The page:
What Is Orthorexia Nervosa?

Orthorexia Nervosa
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What Is Orthorexia Nervosa?

Orthorexia is not recognized by the Diagnostic and Statistical Manual of Mental Disorders, 5th Edition (DSM-5) as an official eating disorder. It remains a proposed diagnosis that is attracting increased interest by researchers, treatment professionals, bloggers, and the public, especially as a desire for healthy food has become more mainstream.

Dr. Stephen Bratman first coined the term in 1997 to describe the obsession with healthy eating he had seen in several of his patients. While many “healthy” diets were touted as alternatives to medications, he noted that there were significant costs to this approach. These included an inability to share food with others; an inability to eat foods previously enjoyed; an identity wrapped up in food; and guilt, shame, and fear associated with straying from the diet.

The term “orthorexia nervosa” was coined as an analogy to anorexia nervosa. It means an obsession with eating the right food; “ortho,” meaning right, “orexia,” meaning hunger, and “nervosa” meaning fixation or obsession.

Bratman published the term in a 1997 Yoga Journal article—from there it was quickly taken up by popular magazines. While he not originally take the diagnosis seriously, he later discovered that people were experiencing serious health consequences as a result of the condition. Since then, the proposed condition has continued to generate interest an


Orthorexia is not merely veganism, a gluten-free diet, or a general appreciation for healthy eating. As long as a diet provides adequate nutrients, it is possible to adhere to a healthy eating plan without having an eating disorder.

Orthorexia commonly begins as an “exuberant” interest in healthy eating that escalates over time.

Symptoms of the condition include:

  • Compulsive adherence to an eating plan: What was originally a choice becomes a compulsion and the individual can no longer choose to relax their own rules.
  • Eating only healthy foods. People with symptoms of this condition restrict foods perceived as unhealthy and embrace certain “superfoods” perceived as providing special health benefits according to their belief system about what constitutes healthy food.
  • Feelings of shame and guilt: A person’s self-esteem becomes very closely tied to their adherence to their selected diet. Consequently, any deviation from the diet typically causes extreme feelings of guilt and shame.
  • Negative impact on normal functioning: Eventually, the person’s restrictive eating starts to negatively impact both their health and social and occupational functioning; eating the right foods becomes increasingly important and squeezes out other pursuits.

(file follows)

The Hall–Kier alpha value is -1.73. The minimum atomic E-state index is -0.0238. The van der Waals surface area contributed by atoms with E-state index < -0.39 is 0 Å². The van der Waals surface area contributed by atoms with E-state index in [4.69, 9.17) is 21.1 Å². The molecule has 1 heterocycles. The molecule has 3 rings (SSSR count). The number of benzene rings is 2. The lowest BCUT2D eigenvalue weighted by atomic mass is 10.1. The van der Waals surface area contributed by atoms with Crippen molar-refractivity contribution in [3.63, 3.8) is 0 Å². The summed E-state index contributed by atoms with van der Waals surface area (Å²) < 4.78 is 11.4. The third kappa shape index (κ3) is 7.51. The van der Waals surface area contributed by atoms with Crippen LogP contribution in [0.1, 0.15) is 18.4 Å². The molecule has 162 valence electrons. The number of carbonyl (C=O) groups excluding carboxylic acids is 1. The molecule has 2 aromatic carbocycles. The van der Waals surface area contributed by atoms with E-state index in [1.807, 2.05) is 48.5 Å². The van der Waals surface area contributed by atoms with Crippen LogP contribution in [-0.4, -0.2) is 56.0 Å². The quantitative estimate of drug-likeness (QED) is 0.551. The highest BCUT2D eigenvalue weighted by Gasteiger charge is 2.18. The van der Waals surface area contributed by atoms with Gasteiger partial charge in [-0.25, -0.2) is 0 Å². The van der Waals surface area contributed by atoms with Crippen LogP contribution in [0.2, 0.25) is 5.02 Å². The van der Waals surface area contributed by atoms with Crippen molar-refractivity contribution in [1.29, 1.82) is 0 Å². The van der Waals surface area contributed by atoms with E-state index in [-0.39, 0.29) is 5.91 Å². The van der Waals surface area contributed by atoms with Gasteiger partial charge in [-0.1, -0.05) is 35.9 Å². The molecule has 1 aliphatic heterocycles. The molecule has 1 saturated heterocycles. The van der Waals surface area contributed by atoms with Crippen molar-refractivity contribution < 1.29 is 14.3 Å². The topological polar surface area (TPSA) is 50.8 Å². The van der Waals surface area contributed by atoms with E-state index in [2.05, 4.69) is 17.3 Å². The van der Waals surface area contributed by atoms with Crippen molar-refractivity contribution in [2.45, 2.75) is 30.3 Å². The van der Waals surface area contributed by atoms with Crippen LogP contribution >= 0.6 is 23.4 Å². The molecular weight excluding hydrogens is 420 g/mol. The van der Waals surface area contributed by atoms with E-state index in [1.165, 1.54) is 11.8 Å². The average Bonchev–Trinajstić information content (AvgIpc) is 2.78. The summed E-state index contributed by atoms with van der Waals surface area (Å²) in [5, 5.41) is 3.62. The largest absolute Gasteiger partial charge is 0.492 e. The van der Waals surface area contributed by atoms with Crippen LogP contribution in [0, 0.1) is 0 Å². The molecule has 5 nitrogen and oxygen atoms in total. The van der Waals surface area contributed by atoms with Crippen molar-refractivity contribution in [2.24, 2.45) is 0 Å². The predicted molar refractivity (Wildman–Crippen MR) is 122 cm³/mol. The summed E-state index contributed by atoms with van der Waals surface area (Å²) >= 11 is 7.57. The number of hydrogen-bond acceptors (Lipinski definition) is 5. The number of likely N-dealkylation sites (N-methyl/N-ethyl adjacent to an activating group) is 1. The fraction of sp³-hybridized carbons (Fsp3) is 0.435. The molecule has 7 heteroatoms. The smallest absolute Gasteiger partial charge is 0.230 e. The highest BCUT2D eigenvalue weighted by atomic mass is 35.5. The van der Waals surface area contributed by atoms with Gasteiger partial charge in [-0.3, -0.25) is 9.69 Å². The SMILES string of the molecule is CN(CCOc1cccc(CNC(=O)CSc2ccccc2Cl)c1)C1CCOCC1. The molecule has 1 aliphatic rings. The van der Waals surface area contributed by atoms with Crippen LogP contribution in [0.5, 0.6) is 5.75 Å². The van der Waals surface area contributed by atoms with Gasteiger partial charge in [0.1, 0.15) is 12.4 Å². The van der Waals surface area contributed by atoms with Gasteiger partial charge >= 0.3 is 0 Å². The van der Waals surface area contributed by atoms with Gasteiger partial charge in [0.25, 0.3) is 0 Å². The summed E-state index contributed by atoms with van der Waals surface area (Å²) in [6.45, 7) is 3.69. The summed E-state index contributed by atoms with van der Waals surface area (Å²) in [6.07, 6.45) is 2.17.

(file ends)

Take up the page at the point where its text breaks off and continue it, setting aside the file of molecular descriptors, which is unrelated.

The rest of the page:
While the condition begins as the pursuit of healthy eating, it backfires and becomes unhealthy and even destructive.


Orthorexia nervosa was the subject of an Italian study in 2004, which gave further credibility to the condition. In 2014, Jordan Younger, a popular blogger discussed having had orthorexia. At this point, Dr. Bratman decided to study and write about the condition he had first recognized.

While the condition is not found in the DSM-5 and is not considered an official diagnosis, many suggest that there is enough evidence to warrant further research on whether the observed symptoms represent a distinct condition.

A 2018 study estimated that the prevalence of orthorexia was less than 1% based on a sample from a U.S. population.

In a 2016 paper in the journal Eating Behaviors, Bratman and his co-authored with Thom Dunn proposed the following diagnostic criteria:

Criteria A

All of the following:

  1. Compulsive behavior and/or preoccupation with a restrictive diet to promote optimum health
  2. Violation of self-imposed dietary rules causes exaggerated fear of disease, a sense of personal impurity, and/or negative physical sensations, anxiety, and shame
  3. Dietary restriction increases over time and may come to include the elimination of food groups and cleanses. Weight loss commonly occurs but the desire to lose weight is not the focus.

Criteria B

Any of the following:

  1. Malnutrition, severe weight loss, or other medical consequences from a restricted diet
  2. Intrapersonal distress or impairment of social, academic, or occupational functioning due to beliefs or behaviors about healthy diet
  3. Self-worth, identity, and body image unduly dependent on compliance with one's “healthy” diet


There is little research on the causes of orthorexia nervosa, but it is likely that a number of different factors may be involved. Dr. Bratman has described what he believes are several risk factors for orthorexia:

  • Adoption of a highly restrictive dietary theory
  • Childhood illness involving diet and/or digestive issues
  • Fear of disease
  • Medical problems that can’t be addressed by medical science
  • Parents who place undue importance on healthy food
  • Traits of perfectionism, obsessive-compulsive disorder (OCD), and extremism

Studies have also suggested that people in certain professions, particularly in health-related careers, might be more likely to develop orthorexia. 

Other Risks

Dr. Bratman reported that the condition of orthorexia has already shown signs of evolution since he first conceived of it. He noted that exercise is more commonly a part of it than it was in the 1990s. He also reported that incorporating low-calorie foods has also become a bigger part of the healthy eating associated with orthorexia.

In cases where individuals pursue both purity and thinness, there may be an overlap between anorexia nervosa and orthorexia nervosa.